A Sax & A Flute | Teen Ink

A Sax & A Flute

October 27, 2009
By ---Sixx--- PLATINUM, /, Other
---Sixx--- PLATINUM, /, Other
26 articles 4 photos 12 comments

Favorite Quote:
\"To see what a man is like, take a look at how he treats his inferiors, not his equals.\"


"Incredible." I smiled at Leah.

"You really think so?" She seemed hesitant.

"Of course! That was amazing." Leah and I were rehearsing for a band competition that was rapidly approaching. While I was busy grimacing over broken reeds and not enough money to buy new ones, Leah was just playing away. Her flute shone more than ever, now that it was polished and had new key padding. Leah stared intently at her high grade music as she blew softly into the instrument. There it was again- that pang of something... Jealousy. Leah was more talented than I could ever hope to be. Her high dollar flute was shiny and new. Not that my alto sax wasn't satisfactory- it worked fine, with the occasional register key malfunction. But it was used. It was used when we bought it. New Selmers were pricey, as far as I knew. The sax had scratches and scrapes. Its previous home had been a hard shell case with little interior padding. And finally, the bell was thin. That’s the number one indicator of experience in music- your ability, your advancement. The thin bell revealed it was a lower level instrument. A beginning band student could play it. And here I am, going into advanced band. The sax I started out with in sixth grade was more advanced than this...but of much lesser quality.

I didn't take lessons. My dad was my first and foremost instructor- he was the real musician in the family. My grandfather and uncle could play acoustic, but neither could ever really read notes. But sax wasn't my stairway to the musical world- that was piano. I started a good seven years ago, coming in and out of lessons. There were a few solid years, but I was impatient. I was a perfectionist. Perfectionism is something musicians can use to their advantage- if they know how to control it.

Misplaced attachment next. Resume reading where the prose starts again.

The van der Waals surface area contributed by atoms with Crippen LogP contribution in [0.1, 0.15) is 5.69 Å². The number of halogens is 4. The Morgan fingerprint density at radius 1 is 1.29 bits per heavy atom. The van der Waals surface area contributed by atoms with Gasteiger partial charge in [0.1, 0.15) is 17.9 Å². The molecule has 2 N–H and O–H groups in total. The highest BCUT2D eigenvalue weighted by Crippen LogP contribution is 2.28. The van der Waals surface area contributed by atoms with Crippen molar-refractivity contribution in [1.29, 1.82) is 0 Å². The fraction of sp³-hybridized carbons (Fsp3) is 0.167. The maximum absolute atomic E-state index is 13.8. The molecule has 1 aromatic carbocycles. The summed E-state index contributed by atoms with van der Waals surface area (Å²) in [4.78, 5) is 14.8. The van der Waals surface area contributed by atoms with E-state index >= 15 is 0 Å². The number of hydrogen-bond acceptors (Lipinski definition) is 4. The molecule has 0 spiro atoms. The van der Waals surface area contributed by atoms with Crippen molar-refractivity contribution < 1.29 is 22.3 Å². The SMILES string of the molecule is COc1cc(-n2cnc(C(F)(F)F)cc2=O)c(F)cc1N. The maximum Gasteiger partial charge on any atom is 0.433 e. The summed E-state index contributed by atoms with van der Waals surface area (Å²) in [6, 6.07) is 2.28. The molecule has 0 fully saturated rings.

Had it been my way, my piano lessons would have begun with jazz theory and how to "swing" eighth notes. But I was six years old. Not only was I too young for jazz theory, I was the perfect opportunity to be molded into what I like to call an anti-jazz, classical loving, prodigy revealing mastermind pianist. I wasn't against classical at the time- I was really still too young to delegate which of the styles I preferred. My instructor had me under her wing, and her wing had classical written all over it. It was in 7th grade that I joined my school's jazz band, and started taking jazz sheets to her when I needed a little help. That's when I discovered her ultimate distaste in jazz- how it wasn't an art form, how it could never be considered music, and how classical training should always come before that ugly form of whatever that "music" is.

For some reason, this hurt my feelings. I wasn't jazz. I wasn't the music itself. So why were her words stinging me like nettles? Because I loved the music. I sat home in the late hours of the night, listening and marveling at Miles Davis and Charlie Parker. Maybe because I worked so hard at the music, for it was harder than anything my teacher had given me- classical or otherwise. Perhaps it was the fact that this music brought on a feeling of accomplishment for me, when I learned the songs. When I could sit down and play a Miles Davis tune like Milestones, a recognizable piece, I had that feeling of accomplishment. Or...was it something else? What else could there possibly be, to explain this feeling of anger towards my teacher for saying these words? For the mere reason that jazz was now a part of me- its sounds, artists, improvisation, and that inexplicable feeling of joy I get when I hear and play it. But the improvisation? Well, that would come back to haunt me.